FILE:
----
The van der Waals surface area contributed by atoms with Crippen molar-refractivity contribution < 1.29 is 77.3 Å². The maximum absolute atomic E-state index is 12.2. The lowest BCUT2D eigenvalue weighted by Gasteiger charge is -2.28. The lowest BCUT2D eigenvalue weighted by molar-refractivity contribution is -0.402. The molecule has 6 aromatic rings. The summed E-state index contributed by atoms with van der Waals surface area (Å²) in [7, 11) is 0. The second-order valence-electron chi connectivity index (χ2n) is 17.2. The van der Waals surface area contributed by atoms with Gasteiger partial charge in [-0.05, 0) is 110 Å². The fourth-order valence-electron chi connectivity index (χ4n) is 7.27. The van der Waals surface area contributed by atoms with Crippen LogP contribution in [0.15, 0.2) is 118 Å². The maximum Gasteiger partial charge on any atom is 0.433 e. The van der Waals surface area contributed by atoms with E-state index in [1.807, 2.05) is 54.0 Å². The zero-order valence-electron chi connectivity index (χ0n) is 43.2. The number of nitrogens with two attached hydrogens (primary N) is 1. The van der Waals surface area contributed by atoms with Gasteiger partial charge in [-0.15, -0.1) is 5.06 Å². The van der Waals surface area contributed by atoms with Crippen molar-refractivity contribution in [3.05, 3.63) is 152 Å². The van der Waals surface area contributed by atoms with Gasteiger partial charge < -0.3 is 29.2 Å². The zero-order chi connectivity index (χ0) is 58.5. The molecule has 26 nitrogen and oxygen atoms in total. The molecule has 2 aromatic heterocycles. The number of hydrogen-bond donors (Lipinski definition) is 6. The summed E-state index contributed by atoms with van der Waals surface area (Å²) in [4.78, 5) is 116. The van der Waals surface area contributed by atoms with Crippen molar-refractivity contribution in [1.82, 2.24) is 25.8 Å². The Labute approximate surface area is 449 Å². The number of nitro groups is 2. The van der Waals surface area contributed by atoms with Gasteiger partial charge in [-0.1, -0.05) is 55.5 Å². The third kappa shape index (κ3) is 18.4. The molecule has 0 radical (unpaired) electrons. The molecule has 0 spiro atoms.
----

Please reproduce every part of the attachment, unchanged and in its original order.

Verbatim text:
The van der Waals surface area contributed by atoms with Crippen molar-refractivity contribution < 1.29 is 77.3 Å². The maximum absolute atomic E-state index is 12.2. The lowest BCUT2D eigenvalue weighted by Gasteiger charge is -2.28. The lowest BCUT2D eigenvalue weighted by molar-refractivity contribution is -0.402. The molecule has 6 aromatic rings. The summed E-state index contributed by atoms with van der Waals surface area (Å²) in [7, 11) is 0. The second-order valence-electron chi connectivity index (χ2n) is 17.2. The van der Waals surface area contributed by atoms with Gasteiger partial charge in [-0.05, 0) is 110 Å². The fourth-order valence-electron chi connectivity index (χ4n) is 7.27. The van der Waals surface area contributed by atoms with Crippen LogP contribution in [0.15, 0.2) is 118 Å². The maximum Gasteiger partial charge on any atom is 0.433 e. The van der Waals surface area contributed by atoms with E-state index in [1.807, 2.05) is 54.0 Å². The zero-order valence-electron chi connectivity index (χ0n) is 43.2. The number of nitrogens with two attached hydrogens (primary N) is 1. The van der Waals surface area contributed by atoms with Gasteiger partial charge in [-0.15, -0.1) is 5.06 Å². The van der Waals surface area contributed by atoms with Crippen molar-refractivity contribution in [3.05, 3.63) is 152 Å². The van der Waals surface area contributed by atoms with Gasteiger partial charge < -0.3 is 29.2 Å². The zero-order chi connectivity index (χ0) is 58.5. The molecule has 26 nitrogen and oxygen atoms in total. The molecule has 2 aromatic heterocycles. The number of hydrogen-bond donors (Lipinski definition) is 6. The summed E-state index contributed by atoms with van der Waals surface area (Å²) in [4.78, 5) is 116. The van der Waals surface area contributed by atoms with Crippen molar-refractivity contribution in [1.82, 2.24) is 25.8 Å². The Labute approximate surface area is 449 Å². The number of nitro groups is 2. The van der Waals surface area contributed by atoms with Gasteiger partial charge in [-0.1, -0.05) is 55.5 Å². The third kappa shape index (κ3) is 18.4. The molecule has 0 radical (unpaired) electrons. The molecule has 0 spiro atoms.